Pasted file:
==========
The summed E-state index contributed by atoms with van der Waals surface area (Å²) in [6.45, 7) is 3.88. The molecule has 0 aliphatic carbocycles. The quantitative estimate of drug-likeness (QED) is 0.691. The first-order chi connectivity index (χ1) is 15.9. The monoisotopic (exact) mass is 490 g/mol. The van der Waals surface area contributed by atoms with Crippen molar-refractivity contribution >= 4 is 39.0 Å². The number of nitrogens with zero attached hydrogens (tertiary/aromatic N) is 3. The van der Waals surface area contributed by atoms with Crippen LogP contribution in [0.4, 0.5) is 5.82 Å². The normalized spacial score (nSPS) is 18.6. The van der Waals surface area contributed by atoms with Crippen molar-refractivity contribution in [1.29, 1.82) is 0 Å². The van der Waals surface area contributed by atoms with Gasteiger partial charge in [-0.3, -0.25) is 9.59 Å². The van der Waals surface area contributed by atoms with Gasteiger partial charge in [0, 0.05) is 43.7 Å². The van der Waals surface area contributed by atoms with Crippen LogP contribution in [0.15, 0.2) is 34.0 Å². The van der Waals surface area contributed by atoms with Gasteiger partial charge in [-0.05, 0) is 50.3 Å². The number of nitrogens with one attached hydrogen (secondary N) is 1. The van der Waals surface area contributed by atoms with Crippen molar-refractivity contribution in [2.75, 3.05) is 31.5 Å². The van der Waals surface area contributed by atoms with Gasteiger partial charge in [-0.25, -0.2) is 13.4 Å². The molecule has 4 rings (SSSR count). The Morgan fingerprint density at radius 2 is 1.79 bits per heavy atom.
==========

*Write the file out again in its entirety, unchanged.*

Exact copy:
The summed E-state index contributed by atoms with van der Waals surface area (Å²) in [6.45, 7) is 3.88. The molecule has 0 aliphatic carbocycles. The quantitative estimate of drug-likeness (QED) is 0.691. The first-order chi connectivity index (χ1) is 15.9. The monoisotopic (exact) mass is 490 g/mol. The van der Waals surface area contributed by atoms with Crippen molar-refractivity contribution >= 4 is 39.0 Å². The number of nitrogens with zero attached hydrogens (tertiary/aromatic N) is 3. The van der Waals surface area contributed by atoms with Crippen LogP contribution in [0.4, 0.5) is 5.82 Å². The normalized spacial score (nSPS) is 18.6. The van der Waals surface area contributed by atoms with Crippen molar-refractivity contribution in [1.29, 1.82) is 0 Å². The van der Waals surface area contributed by atoms with Gasteiger partial charge in [-0.3, -0.25) is 9.59 Å². The van der Waals surface area contributed by atoms with Gasteiger partial charge in [0, 0.05) is 43.7 Å². The van der Waals surface area contributed by atoms with Crippen LogP contribution in [0.15, 0.2) is 34.0 Å². The van der Waals surface area contributed by atoms with Gasteiger partial charge in [-0.05, 0) is 50.3 Å². The number of nitrogens with one attached hydrogen (secondary N) is 1. The van der Waals surface area contributed by atoms with Crippen molar-refractivity contribution in [2.75, 3.05) is 31.5 Å². The van der Waals surface area contributed by atoms with Gasteiger partial charge in [-0.25, -0.2) is 13.4 Å². The molecule has 4 rings (SSSR count). The Morgan fingerprint density at radius 2 is 1.79 bits per heavy atom.